Meet Peeple, a connected peephole to screen who is knocking on your door. Whenever someone knocks on your door, Peeple snaps a picture and send it to your phone. This way, whether you are home or away, you can monitor who is passing by your home. Peeple is competing in our Hardware Battlefield at CES.
“Everyone has a different use case,” co-founder and CEO Chris Chuter told me in a phone interview before CES. “The big reason this is useful is that your front door is a blind spot. You have no idea what’s happening at your front door.”[gallery ids="1101203,1101202,1101201,1101200,1101198,1101197"]
Some people will use the device for security purposes, others to track deliveries, and others will screen their doors like they screen calls with caller ID. Early users even suggested live tweeting their door activity, or monitoring when someone comes to clean your house. And of course, Peeple can be an invaluable asset when you host parties and it’s too loud to hear your doorbell.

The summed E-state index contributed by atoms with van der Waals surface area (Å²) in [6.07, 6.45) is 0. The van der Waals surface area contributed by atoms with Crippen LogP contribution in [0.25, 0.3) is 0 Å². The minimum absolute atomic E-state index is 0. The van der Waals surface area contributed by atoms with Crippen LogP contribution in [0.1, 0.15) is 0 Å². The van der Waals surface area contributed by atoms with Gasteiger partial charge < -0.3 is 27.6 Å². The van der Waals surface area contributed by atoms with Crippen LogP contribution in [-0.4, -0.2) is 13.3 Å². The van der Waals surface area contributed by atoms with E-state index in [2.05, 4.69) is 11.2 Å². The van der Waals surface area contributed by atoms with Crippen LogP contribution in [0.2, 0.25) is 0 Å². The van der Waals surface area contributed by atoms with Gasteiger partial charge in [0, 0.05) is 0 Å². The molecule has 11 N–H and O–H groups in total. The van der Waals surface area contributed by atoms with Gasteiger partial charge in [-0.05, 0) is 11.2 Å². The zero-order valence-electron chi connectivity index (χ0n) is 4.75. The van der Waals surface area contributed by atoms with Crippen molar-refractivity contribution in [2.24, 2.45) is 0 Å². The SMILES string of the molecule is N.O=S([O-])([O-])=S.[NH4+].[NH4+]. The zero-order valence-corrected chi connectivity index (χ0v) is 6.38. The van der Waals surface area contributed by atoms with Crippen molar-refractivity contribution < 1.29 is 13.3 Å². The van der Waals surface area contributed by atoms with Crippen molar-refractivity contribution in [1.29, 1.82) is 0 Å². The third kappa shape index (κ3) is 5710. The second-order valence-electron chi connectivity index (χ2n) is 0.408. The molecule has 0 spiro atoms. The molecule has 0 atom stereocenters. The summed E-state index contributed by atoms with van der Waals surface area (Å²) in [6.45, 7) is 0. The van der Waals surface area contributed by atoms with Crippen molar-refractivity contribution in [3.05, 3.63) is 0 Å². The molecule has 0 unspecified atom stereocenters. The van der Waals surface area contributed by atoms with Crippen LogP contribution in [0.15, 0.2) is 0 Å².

In short, Peeple lets you keep a log of people who knock on your door. Chuter thought about this project when his two little boys left the house and played in the street without his consent. Even if your door opens from the inside, Peeple tracks these events.
Behind the scenes, the device is quite simple. It’s a small box that you attach to your door right in front of your existing peephole. It has a camera, an accelerator, a battery and a Wi-Fi chipset.
When someone knocks, the device wakes up, takes a picture and reconnects to your Wi-Fi network. It then sends a picture and a timestamp to Peeple’s servers. And you finally receive a push notification on your phone to check out who is at the door. Because the device only needs to wake up when someone is knocking, the battery is supposed to last six months on a single charge.
Based in Austin, the team of three just graduated from Highway1’s latest batch.
Peeple will launch a Kickstarter campaign around March. The price is not set in stone yet. But there is one thing for sure. When the company finally ships, you won’t ever say again “knock, knock – who’s there?”